At South Dakota State University's Celebration of Faculty Excellence, Stephen Gent was named the Jerome J. Lohr College of Engineering's Outstanding Researcher.
"I was very honored and humbled to be named the college's researcher of the year," Gent said. "I wasn't expecting it, but I certainly appreciate the recognition."
Originally from a small community in southeastern Iowa, Gent grew up on a farm that had both livestock and crops. Working on a farm as a kid required a lot of hard work, but it also meant learning how to fix things and provided ample time to tinker with tools and machinery.
"I was fascinated with machinery and how machines worked and what not," Gent said. "I was always looking for ways to improve how they worked as well."
Outside of farming, Gent also did well in school and enjoyed both math and science. He points to his mother, a retired schoolteacher, for fostering his interest in education. When it was time to head off to college, both of his parents encouraged him to pursue engineering, as they felt it fit his interests well.
After graduation, Gent headed 130 miles northwest to Ames, Iowa. There, he attended Iowa State University, first receiving an undergraduate degree, then a master's and then a doctorate—all in mechanical engineering.
In 2009, Gent left Iowa and came to SDSU to begin his professional career. Now a professor in the Department of Mechanical Engineering, Gent is involved in a number of research-related activities on campus, which include directing the North Central Regional Sun Grant Center.
As director, Gent is responsible for overseeing the numerous projects that flow through the center, as well as providing authorization for grants.
"The Sun Grant Center works collaboratively as a team to be advocates for the rural bio economy," Gent said. "We support research, teaching and Extension activities that foster the production, creation and utilization of value-added, bio-based products."
SDSU serves as the lead institution for the five Sun Grant regions with Gent overseeing all five regions.
Since 2012, Gent has led a National Science Foundation-backed Research Experience for Undergraduates program each summer. Students from around the country converge on SDSU's campus for a 10-week holistic experience focused on providing undergraduate students with hands-on research projects.
"I am interested and passionate about working with very bright and hardworking individuals to pursue research endeavors that have a practical, meaningful impact," Gent said.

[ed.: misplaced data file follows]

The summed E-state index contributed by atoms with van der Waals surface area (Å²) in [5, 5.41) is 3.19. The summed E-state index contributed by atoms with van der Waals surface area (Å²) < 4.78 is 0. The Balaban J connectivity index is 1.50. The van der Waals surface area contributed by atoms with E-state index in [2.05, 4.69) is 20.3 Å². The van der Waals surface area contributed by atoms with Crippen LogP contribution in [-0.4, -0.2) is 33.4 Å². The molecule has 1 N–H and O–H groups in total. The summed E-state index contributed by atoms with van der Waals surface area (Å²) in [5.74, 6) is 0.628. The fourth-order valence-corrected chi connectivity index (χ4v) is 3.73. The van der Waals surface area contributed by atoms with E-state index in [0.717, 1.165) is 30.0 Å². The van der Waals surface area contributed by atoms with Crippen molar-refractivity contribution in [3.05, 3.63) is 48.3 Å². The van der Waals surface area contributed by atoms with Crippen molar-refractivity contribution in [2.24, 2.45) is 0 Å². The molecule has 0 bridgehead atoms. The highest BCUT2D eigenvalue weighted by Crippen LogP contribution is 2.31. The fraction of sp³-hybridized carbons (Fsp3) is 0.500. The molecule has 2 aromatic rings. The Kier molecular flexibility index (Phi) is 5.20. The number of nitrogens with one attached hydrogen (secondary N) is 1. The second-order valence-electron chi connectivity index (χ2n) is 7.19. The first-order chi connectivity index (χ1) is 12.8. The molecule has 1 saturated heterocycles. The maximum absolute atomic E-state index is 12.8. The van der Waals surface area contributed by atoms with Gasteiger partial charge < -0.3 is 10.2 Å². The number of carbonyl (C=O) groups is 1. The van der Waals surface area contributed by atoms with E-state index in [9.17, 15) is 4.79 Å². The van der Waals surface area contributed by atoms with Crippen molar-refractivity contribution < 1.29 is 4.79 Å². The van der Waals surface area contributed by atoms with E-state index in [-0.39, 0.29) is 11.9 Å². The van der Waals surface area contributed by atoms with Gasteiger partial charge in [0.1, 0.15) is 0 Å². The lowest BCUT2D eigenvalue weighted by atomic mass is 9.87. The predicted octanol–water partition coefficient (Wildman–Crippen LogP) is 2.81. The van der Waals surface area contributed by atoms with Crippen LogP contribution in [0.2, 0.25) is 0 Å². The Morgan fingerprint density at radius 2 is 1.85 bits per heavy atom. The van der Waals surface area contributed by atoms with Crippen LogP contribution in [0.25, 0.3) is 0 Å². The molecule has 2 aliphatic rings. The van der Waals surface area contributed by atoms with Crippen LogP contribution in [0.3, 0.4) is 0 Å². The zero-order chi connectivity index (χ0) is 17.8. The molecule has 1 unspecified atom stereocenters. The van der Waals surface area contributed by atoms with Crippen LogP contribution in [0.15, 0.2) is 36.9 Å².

Gent's REU program, Promoting Leadership in Advanced-Research-Computing for Interdisciplinary Sectors, will continue this summer.
A prolific researcher himself, Gent is also currently involved in a $464,998, NSF-backed project with colleague Mark Messerli, an associate professor in the Department of Biology and Microbiology, that investigates how electricity generates force to move water through the tiniest spaces in the human body.
"This project is looking at electroosmotic drip and flow at the cellular and tissue levels," Gent explained. "So we are trying to be able to better understand what's going on with fluid flow and nutrients exchange."
The three-year project began in 2021. As Gent explains, the long-term goal from this project is to gain a better understanding of how electric-driven flow can influence how tissue grows and repairs.
"This could actually promote wound healing," Gent added.
Outside of his research responsibilities, Gent also teaches upper-level engineering courses, which involve computational fluid dynamics—his area of expertise.
Gent is now one of the longest-tenured faculty members in the Department of Mechanical Engineering, having racked up over a decade of experience in the Jerome J. Lohr College of Engineering. For Gent, what aspect of his job does he enjoy the most?
"I would say that the No. 1 aspect of my job that I get the most joy out of is seeing individuals—students or other colleagues who I've worked with—take the next steps and being very, very successful," Gent said. "It truly is a joy seeing others find their success, and I'm glad to have played a role in it."